White opposes newspaper ban
At a time when the free community newspaper is threatened by online media and shrinking advertising revenue, along comes House Bill 685 to deliver a death blow to the newspapers that are so much a part of our neighborhoods’ character. Rep. Angel Cruz has proposed House Bill 685, which would make it a summary offense to deposit unsolicited or advertising materials on a property within Philadelphia. That would include the weekly advertising bundles we depend on for weekly coupons, and free newspapers like the Northeast Times.
As one of the best community newspapers in Philadelphia, it has survived where so many others have failed because it captures the pulse of the Northeast — from high school sports to local issues — in a way our daily newspapers cannot. It arrives at our doorsteps each week for free. Supporters of House Bill 685 claim these unsolicited materials are an environmental hindrance. In short, they are worried about littering.
These informative newspapers are not litter.
I remind the supporters of House Bill 685 that community newspapers and advertisements fuel our local economy. At a time when it is so important to shop locally, these publications provide a showcase for the local businesses that supply local jobs and form the local tax base. They link “mom-and-pop” shops to their community base.
On a social level, our free community newspapers provide us the news on our Scout troops, senior centers, sports teams and churches, and link us into our civic groups and police districts. At the most basic level, they capture our shared experiences. These newspapers link us as neighbors.
I will work hard against this legislation, and I will lobby my colleagues to vote against it if it should come up for a vote.
State Rep. Martina White
170th Legislative District
Boyle backs paper deliveries
Thank you to the dozens of residents who have called my office and defended the Northeast Times in response to recently introduced legislation that would effectively halt the newspaper’s distribution.
There is no better publication that highlights our local news, praises our local heroes and serves as our witness to threats against public safety. As an elected official, I rely on the Northeast Times not only to publicize the local events my office hosts, but also to offer balanced coverage of the work my colleagues and I are doing in Harrisburg, so that my constituents can provide me with useful, informed feedback. I will support the existence of community papers like the Northeast Times in Harrisburg.
State Rep. Kevin J. Boyle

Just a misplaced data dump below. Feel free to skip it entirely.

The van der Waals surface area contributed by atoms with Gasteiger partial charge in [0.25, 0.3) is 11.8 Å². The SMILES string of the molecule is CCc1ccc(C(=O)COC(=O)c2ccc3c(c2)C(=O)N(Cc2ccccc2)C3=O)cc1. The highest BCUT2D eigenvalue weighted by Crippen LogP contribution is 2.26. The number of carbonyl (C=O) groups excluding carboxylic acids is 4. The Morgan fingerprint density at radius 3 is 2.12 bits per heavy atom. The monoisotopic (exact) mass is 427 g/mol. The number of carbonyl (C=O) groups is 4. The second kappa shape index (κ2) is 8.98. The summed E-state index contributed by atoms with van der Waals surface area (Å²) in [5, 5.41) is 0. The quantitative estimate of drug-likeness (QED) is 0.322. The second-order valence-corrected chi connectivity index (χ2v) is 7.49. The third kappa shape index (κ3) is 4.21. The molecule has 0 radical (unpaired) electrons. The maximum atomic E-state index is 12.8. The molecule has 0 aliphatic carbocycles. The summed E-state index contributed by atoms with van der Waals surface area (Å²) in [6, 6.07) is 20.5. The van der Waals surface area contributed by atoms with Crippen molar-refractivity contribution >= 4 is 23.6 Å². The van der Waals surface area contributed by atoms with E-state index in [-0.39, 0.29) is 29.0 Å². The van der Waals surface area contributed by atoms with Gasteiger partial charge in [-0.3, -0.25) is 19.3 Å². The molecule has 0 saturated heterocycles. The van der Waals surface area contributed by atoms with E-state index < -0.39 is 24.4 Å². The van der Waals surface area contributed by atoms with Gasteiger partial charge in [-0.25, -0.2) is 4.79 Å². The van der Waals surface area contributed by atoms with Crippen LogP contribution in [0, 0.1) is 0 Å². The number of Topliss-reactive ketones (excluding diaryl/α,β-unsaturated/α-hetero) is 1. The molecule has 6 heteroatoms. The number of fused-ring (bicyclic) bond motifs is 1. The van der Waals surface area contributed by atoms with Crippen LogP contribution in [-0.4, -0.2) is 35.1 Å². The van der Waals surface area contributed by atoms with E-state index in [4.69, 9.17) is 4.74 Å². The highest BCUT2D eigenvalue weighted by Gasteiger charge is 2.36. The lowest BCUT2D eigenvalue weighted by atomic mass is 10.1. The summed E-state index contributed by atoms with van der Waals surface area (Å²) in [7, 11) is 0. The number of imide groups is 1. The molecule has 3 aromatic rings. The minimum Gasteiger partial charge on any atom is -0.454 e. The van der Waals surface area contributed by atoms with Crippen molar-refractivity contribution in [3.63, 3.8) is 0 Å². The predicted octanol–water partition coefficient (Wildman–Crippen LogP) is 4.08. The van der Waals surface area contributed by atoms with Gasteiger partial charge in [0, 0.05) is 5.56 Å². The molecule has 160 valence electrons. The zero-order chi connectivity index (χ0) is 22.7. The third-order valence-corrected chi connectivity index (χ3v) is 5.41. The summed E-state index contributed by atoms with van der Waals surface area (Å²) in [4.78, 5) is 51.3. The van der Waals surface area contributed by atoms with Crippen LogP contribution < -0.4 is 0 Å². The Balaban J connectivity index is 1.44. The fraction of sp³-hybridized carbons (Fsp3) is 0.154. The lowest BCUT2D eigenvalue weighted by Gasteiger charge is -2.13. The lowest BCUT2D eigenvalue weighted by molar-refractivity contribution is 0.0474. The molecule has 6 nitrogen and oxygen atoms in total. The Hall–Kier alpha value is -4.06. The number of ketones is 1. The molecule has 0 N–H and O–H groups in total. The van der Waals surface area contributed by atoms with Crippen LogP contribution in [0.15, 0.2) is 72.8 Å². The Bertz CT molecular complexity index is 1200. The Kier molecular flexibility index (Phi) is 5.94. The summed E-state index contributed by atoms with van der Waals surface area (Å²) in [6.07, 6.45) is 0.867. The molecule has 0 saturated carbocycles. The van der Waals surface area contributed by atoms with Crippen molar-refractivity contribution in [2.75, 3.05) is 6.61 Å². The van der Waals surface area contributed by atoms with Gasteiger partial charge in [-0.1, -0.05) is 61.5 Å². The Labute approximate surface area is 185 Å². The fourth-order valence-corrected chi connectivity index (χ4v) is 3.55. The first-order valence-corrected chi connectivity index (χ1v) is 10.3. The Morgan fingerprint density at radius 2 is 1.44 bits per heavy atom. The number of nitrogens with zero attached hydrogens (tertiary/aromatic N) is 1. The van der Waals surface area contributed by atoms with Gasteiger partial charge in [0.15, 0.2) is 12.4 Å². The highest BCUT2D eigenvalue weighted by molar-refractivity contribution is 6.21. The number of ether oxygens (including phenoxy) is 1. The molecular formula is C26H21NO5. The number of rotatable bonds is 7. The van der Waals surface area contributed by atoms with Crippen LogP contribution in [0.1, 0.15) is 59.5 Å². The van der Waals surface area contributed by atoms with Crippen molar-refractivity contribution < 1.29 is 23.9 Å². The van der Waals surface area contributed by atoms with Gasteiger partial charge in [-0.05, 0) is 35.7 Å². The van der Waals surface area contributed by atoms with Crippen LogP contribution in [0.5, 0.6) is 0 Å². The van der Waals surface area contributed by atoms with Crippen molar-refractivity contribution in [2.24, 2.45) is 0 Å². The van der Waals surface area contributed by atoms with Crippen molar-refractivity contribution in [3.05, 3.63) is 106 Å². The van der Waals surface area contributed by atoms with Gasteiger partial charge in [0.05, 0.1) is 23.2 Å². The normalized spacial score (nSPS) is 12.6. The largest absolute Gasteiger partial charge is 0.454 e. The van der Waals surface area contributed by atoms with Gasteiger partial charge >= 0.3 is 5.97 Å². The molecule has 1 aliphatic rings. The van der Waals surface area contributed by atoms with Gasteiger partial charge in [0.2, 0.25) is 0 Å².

172nd Legislative District
Suicide can be preventable
Suicide is the second-leading cause of death among college and university students, and amongst our veterans — every 65 minutes a veteran will take his or her life. Sadly, suicide is one of the most preventable causes of death. Learning to recognize the signs of suicide can literally save a life.
On Thursday, April 13, from 6:30 to 8:30 p.m. in the community room at Upper Moreland Free Public Library, I will be hosting a one- to two-hour training program for suicide prevention, designed to teach both lay and professional people the warning signs of a suicide crisis and how to respond. The program is called QPR, an acronym for Question — Persuade — Refer.
Class space is limited but is still open, so please call my office at 215–674–3755 for further information and to reserve your class space. Be a force of change, take this class, and bring this life-saving gift to your family, school, church or community group.
Rep. Thomas P. Murt
152nd Legislative District
Keep an eye on PGW, PPA
Philadelphians’ two favorite entities are requesting a raise in their rates.
The Philadelphia Paring Authority wants a parking meter raise that will go to the School District of Philadelphia. Really?
When ex-con John Perzel took it over, he claimed that $45 million a year will go to the school district.
Under Mayor Michael Nutter, they received a raise in rates and less money went to the school district.
Do they need more money for Vince Fenerty’s pension, comp time and others who make more than they should?
The other is Philadelphia Gas Works. You know, for the executives who receive large bonuses to stay on if the company was going to be sold.
I hope the people who control what Philadelphians pay don’t fall for the same garbage again.